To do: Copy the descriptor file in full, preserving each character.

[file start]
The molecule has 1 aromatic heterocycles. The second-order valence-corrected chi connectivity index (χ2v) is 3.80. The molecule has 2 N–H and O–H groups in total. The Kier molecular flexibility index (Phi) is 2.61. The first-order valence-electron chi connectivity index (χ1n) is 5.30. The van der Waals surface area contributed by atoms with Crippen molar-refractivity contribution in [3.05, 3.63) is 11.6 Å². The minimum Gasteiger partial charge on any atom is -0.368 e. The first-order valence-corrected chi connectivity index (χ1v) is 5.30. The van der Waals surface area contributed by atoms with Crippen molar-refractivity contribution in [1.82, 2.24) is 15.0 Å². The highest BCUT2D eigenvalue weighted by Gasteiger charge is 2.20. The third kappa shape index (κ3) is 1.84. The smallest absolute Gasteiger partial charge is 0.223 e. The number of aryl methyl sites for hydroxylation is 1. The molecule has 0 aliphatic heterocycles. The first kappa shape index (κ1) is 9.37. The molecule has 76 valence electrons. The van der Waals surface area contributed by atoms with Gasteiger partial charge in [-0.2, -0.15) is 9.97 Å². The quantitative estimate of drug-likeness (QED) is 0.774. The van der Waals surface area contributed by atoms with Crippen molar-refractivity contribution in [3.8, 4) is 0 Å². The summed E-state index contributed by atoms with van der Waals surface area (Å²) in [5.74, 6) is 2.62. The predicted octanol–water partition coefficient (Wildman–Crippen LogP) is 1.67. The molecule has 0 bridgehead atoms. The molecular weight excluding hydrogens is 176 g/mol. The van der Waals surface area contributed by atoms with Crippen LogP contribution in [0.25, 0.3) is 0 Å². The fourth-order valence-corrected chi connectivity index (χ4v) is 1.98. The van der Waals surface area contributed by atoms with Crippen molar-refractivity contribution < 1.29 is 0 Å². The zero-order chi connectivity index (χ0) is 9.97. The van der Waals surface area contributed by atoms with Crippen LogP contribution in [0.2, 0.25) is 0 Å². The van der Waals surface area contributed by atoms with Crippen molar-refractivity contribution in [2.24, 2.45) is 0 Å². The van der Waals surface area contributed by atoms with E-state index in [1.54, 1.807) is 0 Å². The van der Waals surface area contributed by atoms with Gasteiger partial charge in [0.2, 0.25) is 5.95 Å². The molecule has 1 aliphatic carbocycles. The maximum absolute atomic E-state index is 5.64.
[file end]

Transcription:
The molecule has 1 aromatic heterocycles. The second-order valence-corrected chi connectivity index (χ2v) is 3.80. The molecule has 2 N–H and O–H groups in total. The Kier molecular flexibility index (Phi) is 2.61. The first-order valence-electron chi connectivity index (χ1n) is 5.30. The van der Waals surface area contributed by atoms with Crippen molar-refractivity contribution in [3.05, 3.63) is 11.6 Å². The minimum Gasteiger partial charge on any atom is -0.368 e. The first-order valence-corrected chi connectivity index (χ1v) is 5.30. The van der Waals surface area contributed by atoms with Crippen molar-refractivity contribution in [1.82, 2.24) is 15.0 Å². The highest BCUT2D eigenvalue weighted by Gasteiger charge is 2.20. The third kappa shape index (κ3) is 1.84. The smallest absolute Gasteiger partial charge is 0.223 e. The number of aryl methyl sites for hydroxylation is 1. The molecule has 0 aliphatic heterocycles. The first kappa shape index (κ1) is 9.37. The molecule has 76 valence electrons. The van der Waals surface area contributed by atoms with Gasteiger partial charge in [-0.2, -0.15) is 9.97 Å². The quantitative estimate of drug-likeness (QED) is 0.774. The van der Waals surface area contributed by atoms with Crippen molar-refractivity contribution in [3.8, 4) is 0 Å². The summed E-state index contributed by atoms with van der Waals surface area (Å²) in [5.74, 6) is 2.62. The predicted octanol–water partition coefficient (Wildman–Crippen LogP) is 1.67. The molecule has 0 bridgehead atoms. The molecular weight excluding hydrogens is 176 g/mol. The van der Waals surface area contributed by atoms with Crippen LogP contribution in [0.25, 0.3) is 0 Å². The fourth-order valence-corrected chi connectivity index (χ4v) is 1.98. The van der Waals surface area contributed by atoms with Crippen molar-refractivity contribution < 1.29 is 0 Å². The zero-order chi connectivity index (χ0) is 9.97. The van der Waals surface area contributed by atoms with Crippen LogP contribution in [0.2, 0.25) is 0 Å². The van der Waals surface area contributed by atoms with Crippen molar-refractivity contribution in [2.24, 2.45) is 0 Å². The van der Waals surface area contributed by atoms with E-state index in [1.54, 1.807) is 0 Å². The van der Waals surface area contributed by atoms with Gasteiger partial charge in [0.2, 0.25) is 5.95 Å². The molecule has 1 aliphatic carbocycles. The maximum absolute atomic E-state index is 5.64.